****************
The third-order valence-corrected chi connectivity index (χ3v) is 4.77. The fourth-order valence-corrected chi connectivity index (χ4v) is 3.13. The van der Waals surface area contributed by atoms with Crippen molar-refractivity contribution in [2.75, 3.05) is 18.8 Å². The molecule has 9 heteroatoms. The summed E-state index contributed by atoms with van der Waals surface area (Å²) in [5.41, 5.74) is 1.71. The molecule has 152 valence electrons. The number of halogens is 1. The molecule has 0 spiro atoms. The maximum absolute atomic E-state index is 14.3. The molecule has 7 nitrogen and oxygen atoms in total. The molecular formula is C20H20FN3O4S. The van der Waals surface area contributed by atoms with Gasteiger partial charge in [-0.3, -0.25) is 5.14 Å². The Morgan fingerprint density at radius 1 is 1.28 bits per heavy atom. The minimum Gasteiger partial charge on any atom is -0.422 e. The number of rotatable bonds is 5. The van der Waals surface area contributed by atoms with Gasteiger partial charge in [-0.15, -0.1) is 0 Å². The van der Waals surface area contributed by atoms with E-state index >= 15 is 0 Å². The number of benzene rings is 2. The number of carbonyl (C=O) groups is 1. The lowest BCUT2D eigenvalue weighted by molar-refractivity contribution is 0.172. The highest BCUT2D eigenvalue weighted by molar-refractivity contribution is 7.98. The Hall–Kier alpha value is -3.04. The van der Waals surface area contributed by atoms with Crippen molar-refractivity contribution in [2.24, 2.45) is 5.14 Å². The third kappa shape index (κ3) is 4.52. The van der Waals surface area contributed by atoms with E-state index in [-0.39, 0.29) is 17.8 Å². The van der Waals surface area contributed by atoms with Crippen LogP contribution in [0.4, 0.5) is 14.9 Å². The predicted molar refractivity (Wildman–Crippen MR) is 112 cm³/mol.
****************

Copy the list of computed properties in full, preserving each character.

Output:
The third-order valence-corrected chi connectivity index (χ3v) is 4.77. The fourth-order valence-corrected chi connectivity index (χ4v) is 3.13. The van der Waals surface area contributed by atoms with Crippen molar-refractivity contribution in [2.75, 3.05) is 18.8 Å². The molecule has 9 heteroatoms. The summed E-state index contributed by atoms with van der Waals surface area (Å²) in [5.41, 5.74) is 1.71. The molecule has 152 valence electrons. The number of halogens is 1. The molecule has 0 spiro atoms. The maximum absolute atomic E-state index is 14.3. The molecule has 7 nitrogen and oxygen atoms in total. The molecular formula is C20H20FN3O4S. The van der Waals surface area contributed by atoms with Gasteiger partial charge in [-0.3, -0.25) is 5.14 Å². The Morgan fingerprint density at radius 1 is 1.28 bits per heavy atom. The minimum Gasteiger partial charge on any atom is -0.422 e. The number of rotatable bonds is 5. The van der Waals surface area contributed by atoms with Gasteiger partial charge in [-0.15, -0.1) is 0 Å². The van der Waals surface area contributed by atoms with E-state index >= 15 is 0 Å². The number of benzene rings is 2. The number of carbonyl (C=O) groups is 1. The lowest BCUT2D eigenvalue weighted by molar-refractivity contribution is 0.172. The highest BCUT2D eigenvalue weighted by molar-refractivity contribution is 7.98. The Hall–Kier alpha value is -3.04. The van der Waals surface area contributed by atoms with Crippen molar-refractivity contribution in [2.24, 2.45) is 5.14 Å². The third kappa shape index (κ3) is 4.52. The van der Waals surface area contributed by atoms with E-state index in [-0.39, 0.29) is 17.8 Å². The van der Waals surface area contributed by atoms with Crippen LogP contribution in [0.4, 0.5) is 14.9 Å². The predicted molar refractivity (Wildman–Crippen MR) is 112 cm³/mol.